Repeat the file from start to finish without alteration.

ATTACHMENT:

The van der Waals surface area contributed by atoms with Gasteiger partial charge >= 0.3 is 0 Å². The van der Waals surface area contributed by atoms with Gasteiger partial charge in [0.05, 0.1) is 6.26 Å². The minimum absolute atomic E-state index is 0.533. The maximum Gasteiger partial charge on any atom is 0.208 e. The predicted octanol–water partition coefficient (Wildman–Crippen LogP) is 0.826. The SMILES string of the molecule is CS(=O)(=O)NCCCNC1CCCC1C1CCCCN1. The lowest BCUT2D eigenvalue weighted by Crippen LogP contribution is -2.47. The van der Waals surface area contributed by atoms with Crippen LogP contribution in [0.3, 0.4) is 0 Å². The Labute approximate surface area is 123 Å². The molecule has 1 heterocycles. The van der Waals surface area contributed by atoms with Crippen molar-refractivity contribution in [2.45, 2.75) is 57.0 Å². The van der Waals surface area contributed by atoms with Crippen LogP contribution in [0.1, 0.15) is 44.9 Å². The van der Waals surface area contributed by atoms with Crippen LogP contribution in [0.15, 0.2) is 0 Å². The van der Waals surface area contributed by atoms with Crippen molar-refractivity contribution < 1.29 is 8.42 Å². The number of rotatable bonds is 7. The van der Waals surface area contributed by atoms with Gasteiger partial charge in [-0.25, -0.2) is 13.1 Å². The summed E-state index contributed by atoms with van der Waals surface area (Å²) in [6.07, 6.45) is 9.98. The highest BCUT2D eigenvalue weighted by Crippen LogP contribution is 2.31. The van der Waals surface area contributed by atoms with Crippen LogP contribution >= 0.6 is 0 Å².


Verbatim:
The van der Waals surface area contributed by atoms with Gasteiger partial charge >= 0.3 is 0 Å². The van der Waals surface area contributed by atoms with Gasteiger partial charge in [0.05, 0.1) is 6.26 Å². The minimum absolute atomic E-state index is 0.533. The maximum Gasteiger partial charge on any atom is 0.208 e. The predicted octanol–water partition coefficient (Wildman–Crippen LogP) is 0.826. The SMILES string of the molecule is CS(=O)(=O)NCCCNC1CCCC1C1CCCCN1. The lowest BCUT2D eigenvalue weighted by Crippen LogP contribution is -2.47. The van der Waals surface area contributed by atoms with Crippen LogP contribution in [0.3, 0.4) is 0 Å². The Labute approximate surface area is 123 Å². The molecule has 1 heterocycles. The van der Waals surface area contributed by atoms with Crippen molar-refractivity contribution in [2.45, 2.75) is 57.0 Å². The van der Waals surface area contributed by atoms with Crippen LogP contribution in [0.1, 0.15) is 44.9 Å². The van der Waals surface area contributed by atoms with Crippen LogP contribution in [0.15, 0.2) is 0 Å². The van der Waals surface area contributed by atoms with Crippen molar-refractivity contribution < 1.29 is 8.42 Å². The number of rotatable bonds is 7. The van der Waals surface area contributed by atoms with Gasteiger partial charge in [-0.25, -0.2) is 13.1 Å². The summed E-state index contributed by atoms with van der Waals surface area (Å²) in [6.07, 6.45) is 9.98. The highest BCUT2D eigenvalue weighted by Crippen LogP contribution is 2.31. The van der Waals surface area contributed by atoms with Crippen LogP contribution >= 0.6 is 0 Å².